It’s no secret that women are seriously underrepresented in Japanese politics. According to Nippon.com statistics, the country ranks a shocking 156th out of 191 countries for female representation in the government, making up just 9.5 percent of members in the House of Representatives and 15.7 percent in the House of Councillors.
This year, multiple women have emerged as political forces to be reckoned with, though they remain the exception to the rule. Leaving aside their political stances (that you may disagree with), here are three of the most notable female bosses and how they’re bringing about change to the status quo.
Yuriko Koike: The Campaign Powerhouse
Despite Governor Koike, a member of the ruling LDP, making leaps and strides as a woman in politics, her male colleagues treat her like a leper. The former environment minister, her own party refused to nominate her as their candidate for governor, so she went behind their back and ran without their support. Sucks for them because she won, becoming Tokyo’s first female governor thanks to strong public support. Fun fact: two phrases she used in her inauguration speech, “Tokyo citizens first” and “athletes first,” were nominated for the Word of the Year awards, proving just how charismatic she really is.
The former environment minister, her own party refused to nominate her as their candidate for governor, so she went behind their back and ran without their support.
Her work isn’t over, of course. She’s left to clean up the mess of her predecessors: a skyrocketing budget for Olympic facilities, construction gaffes on those facilities and incompetence on the part of her colleagues from the previous administration — the list is long. It’s already clear, however, that she means business. Barely a few days in office and she made the confrontational decision to postpone the move of the Tsukiji fish market because of contamination concerns at the appointed site in Toyosu.
During her first interview with the foreign press just days after taking office, Koike stated: “We need to make it clear who’s making the decisions.” This is political speak for, “I’m governor now, so I’ll be making the decisions.” Her take-no-prisoners attitude towards her political goals is precisely what makes her such an intriguing and powerful player in Japanese politics.
Renho Murata: The Challenger
A young (at 48) woman as head of a major political party is rare, even abroad. A young half-Taiwanese woman as head of a major political party in Japan — even more so. With her recent promotion to leader of the Democratic Party (the country’s biggest opposition party), she’s been at the center of some controversy regarding her dual citizenship. Despite the upset, this former news anchor easily defeated her rivals to reach the top spot.
The Democratic Party has high hopes for Renho, a super smart, super tough woman who has held plenty of high-level positions within the party in the past. She’s stated that she hopes to create a party that is a legitimate rival to the ruling LDP. She’s got a tough job ahead of her.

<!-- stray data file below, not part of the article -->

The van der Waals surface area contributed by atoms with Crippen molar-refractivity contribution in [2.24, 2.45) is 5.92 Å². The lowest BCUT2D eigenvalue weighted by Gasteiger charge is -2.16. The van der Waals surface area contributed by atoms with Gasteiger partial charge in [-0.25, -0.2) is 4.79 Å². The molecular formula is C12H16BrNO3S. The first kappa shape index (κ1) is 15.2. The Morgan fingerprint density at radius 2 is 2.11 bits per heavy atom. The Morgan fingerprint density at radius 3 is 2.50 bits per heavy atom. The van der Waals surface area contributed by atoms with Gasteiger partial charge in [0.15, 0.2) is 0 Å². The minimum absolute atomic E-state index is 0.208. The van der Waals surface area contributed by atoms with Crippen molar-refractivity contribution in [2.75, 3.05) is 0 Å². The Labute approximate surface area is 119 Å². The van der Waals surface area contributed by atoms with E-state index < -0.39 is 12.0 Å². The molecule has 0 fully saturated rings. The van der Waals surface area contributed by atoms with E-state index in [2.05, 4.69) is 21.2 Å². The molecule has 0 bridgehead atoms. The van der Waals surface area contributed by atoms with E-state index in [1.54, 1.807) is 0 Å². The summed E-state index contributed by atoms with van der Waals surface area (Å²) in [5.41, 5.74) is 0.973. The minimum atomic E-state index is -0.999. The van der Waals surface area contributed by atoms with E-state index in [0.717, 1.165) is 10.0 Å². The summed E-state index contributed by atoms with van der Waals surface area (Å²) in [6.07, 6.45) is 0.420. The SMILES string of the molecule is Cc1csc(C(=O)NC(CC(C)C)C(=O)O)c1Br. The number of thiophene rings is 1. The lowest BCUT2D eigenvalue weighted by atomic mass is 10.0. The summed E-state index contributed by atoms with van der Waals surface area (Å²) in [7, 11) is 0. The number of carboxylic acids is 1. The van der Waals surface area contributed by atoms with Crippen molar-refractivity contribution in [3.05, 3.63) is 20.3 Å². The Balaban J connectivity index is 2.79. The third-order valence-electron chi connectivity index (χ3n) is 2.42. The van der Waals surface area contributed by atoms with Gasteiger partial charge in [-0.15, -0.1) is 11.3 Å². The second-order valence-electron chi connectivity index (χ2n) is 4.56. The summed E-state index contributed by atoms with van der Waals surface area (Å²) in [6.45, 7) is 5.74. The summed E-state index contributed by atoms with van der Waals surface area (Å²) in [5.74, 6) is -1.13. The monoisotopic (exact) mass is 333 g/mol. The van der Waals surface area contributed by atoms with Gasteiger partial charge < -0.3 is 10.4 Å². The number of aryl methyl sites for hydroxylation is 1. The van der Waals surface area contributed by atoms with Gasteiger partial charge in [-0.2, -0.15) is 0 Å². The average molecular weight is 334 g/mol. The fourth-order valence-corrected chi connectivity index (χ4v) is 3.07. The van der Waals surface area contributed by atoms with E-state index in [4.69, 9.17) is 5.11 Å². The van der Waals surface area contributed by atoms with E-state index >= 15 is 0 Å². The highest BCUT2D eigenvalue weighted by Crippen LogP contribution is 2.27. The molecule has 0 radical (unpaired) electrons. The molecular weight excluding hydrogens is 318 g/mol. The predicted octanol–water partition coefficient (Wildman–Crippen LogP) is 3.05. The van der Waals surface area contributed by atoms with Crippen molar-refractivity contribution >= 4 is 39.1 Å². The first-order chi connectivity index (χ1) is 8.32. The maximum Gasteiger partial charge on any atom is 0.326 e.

She’s stated that she hopes to create a party that is a legitimate rival to the ruling LDP. She’s got a tough job ahead of her.
The Democratic Party’s legacy was spoiled by the Fukushima nuclear accident and the economic recession. Many say that is why they haven’t been able to shake the LDP’s top spot these past few years. However, with her spunk and attitude, Renho seems to be able to take on the challenge. With Koike as a possible future rival, could there be a future battle between two women for prime minister?
Tomomi Inada: The Rising-Star
A controversial figure for past comments regarding Japan’s role during World War II, Inada is a rising star within the dominant Liberal Democratic Party. She’s only been in the game for a little over 10 years, which isn’t long in politics. Graduating from Waseda’s law school in the 1980s, she started her political career in 2009 when she was elected to the Lower House. She then went on to head multiple committees (anyone heard of “Cool Japan?” That was her idea.) Inada quickly started gaining attention from colleagues and the opposition alike, many calling her “Abe’s Favorite.” In a recent Lower House budget committee meeting, he came to her aid when the questioning from the opposition party took an aggressive turn — you can only imagine the jeering that met him.
Inada quickly started gaining attention from colleagues and opposition alike, many calling her “Abe’s Favorite.”
Her rise is stunning, which has made plenty of commentators speculate where she might go, implying that her close relationship with Abe is evidence of his prepping her to take over. As defense minister, she has seemed to earn the respect of the majority of her male colleagues, but is it enough for them to let her through the door and into leadership candidacy?
A sign of changing times?
The one thing they all have in common — other than being pretty badass — is that their paths to political prowess were anything but easy (except for maybe Inada, but she’s getting her due hardships now, courtesy of the opposition). The Abe administration has repeatedly stated that it wants a Japan “in which women can thrive.” Could this be a sign of the changing times?